- escalates the complaint resolution process
Complaint investigation process
A formal complaint investigation will include a complete examination of evidence and documentation including payroll records and timesheets which, if requested, must be provided by the employer. However, an investigation doesn’t guarantee an employee will receive money they are owed and it can take some time to complete. Further, any order that results from the investigation can be appealed.
At any point during the investigation process, the parties may choose the option of voluntary resolution, which may include mediation.
An officer or the Director of Employment Standards can enforce the legislated standards in different ways. These include:
- decision of officer or Director
- order of officer or Director
- direction of officer
- certificate of corporate director liability
- administrative penalties
Complaints regarding reinstatement of employment or compensation after wrongful suspension, termination, or lay off are referred to the Director of Employment Standards for review.
If the minimum standards have been met
If the employer has met the minimum standards, and the complaint is not resolved voluntarily, the officer can issue a decision of officer stating that the employer is compliant with the Code, and inform the employee.
Decision of officer
A decision of officer is made if the officer determines the employee making the complaint:
- isn’t entitled to payment
- wasn’t suspended, terminated or laid off inappropriately
A decision of officer may also be issued if the officer has valid reason to refuse to accept or investigate a complaint.
Decision of Director
A decision of Director is made if the Director determines:
- the employee hasn’t been wrongfully suspended, terminated or laid off
- no compensation or reinstatement is due
If the minimum standards haven’t been met
If the employer hasn’t met the minimum standards and a resolution can’t be reached through mediation, an order of officer can be made and issued to both the employer and the employee.
If the employer agrees to voluntary resolution but isn’t meeting the minimum standards, a direction of officer can be issued.
Direction of officer
A direction of officer can be issued when the officer determines the employer isn’t compliant with the Code. It gives direction on how the employer should change their actions to become compliant moving forward, and can be part of the complaint resolution or formal investigation process.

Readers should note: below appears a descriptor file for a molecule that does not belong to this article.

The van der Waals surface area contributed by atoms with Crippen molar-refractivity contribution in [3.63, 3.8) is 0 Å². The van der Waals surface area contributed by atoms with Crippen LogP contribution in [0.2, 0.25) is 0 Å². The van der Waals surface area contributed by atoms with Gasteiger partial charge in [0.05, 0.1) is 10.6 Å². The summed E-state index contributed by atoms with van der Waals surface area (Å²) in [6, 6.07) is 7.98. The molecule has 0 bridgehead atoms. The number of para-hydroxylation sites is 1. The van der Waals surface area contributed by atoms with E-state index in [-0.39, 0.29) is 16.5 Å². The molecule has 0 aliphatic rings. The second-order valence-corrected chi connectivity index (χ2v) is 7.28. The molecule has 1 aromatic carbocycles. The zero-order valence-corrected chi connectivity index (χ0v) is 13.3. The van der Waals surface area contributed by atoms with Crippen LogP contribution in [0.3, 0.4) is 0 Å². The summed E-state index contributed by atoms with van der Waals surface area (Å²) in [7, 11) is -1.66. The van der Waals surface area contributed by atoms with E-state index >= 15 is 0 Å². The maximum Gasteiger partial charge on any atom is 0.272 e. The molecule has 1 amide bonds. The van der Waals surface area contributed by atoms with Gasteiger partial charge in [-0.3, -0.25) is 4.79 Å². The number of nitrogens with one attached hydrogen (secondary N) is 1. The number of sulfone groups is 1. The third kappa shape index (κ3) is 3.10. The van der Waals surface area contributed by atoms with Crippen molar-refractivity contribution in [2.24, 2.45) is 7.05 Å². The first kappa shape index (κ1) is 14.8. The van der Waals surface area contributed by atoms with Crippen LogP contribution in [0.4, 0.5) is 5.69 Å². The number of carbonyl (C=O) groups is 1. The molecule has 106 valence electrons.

- Example: direction for how to provide proper pay statements and breaks during shifts.
Order of officer
An order of officer can be made regardless of whether a complaint has been filed and will be issued when:
- the employer isn’t compliant with the Code
- the issue is related to paying an employee properly
- a complaint has not been resolved voluntarily or through mediation
The order is issued to the employer to pay money owed to the employee.
Order of Director
An order of Director is made if the Director determines:
- the employee has been wrongfully suspended, terminated or laid off
- compensation or reinstatement is due
Certificate of corporate director liability
The directors of a corporation are personally responsible to employees of the corporation for unpaid wages earned during a period not exceeding 6 months. When wages owed to an employee are not paid by the corporation, the Director of Employment Standards may issue a certificate of liability to each corporate director and file the certificate as a judgment of the Court. No certificate may be filed more than 2 years after the person named ceased to be a corporate director.
Administrative penalties may be issued to the employer for contravention of the Code or failing to comply with a direction or order.
Appealing the enforcement action
An employee can appeal the enforcement action within 21 days of receiving notice.
See Appeals for more information.
Payment of order
When the employer pays an order, the case is closed. If the employer doesn’t pay or appeal within 21- days after receiving notice, the order is filed as a judgment of the Court.
If there’s failure to comply with an order or appeal body decision, the order or decision can then be filed with the Court and is enforceable as a Court judgment against the employer.
See Judgment collections for more information.
If there’s a reason to believe that an employer has failed, or is likely to fail, to pay what’s owed to an employee, a demand may be served on a third party (a bank or anyone else who owes the employer money). The third party is obligated to pay the amount of the demand to the Director of Employment Standards.
How the law applies
In the event of any discrepancy between this information and Alberta Employment Standards legislation, the legislation is considered correct.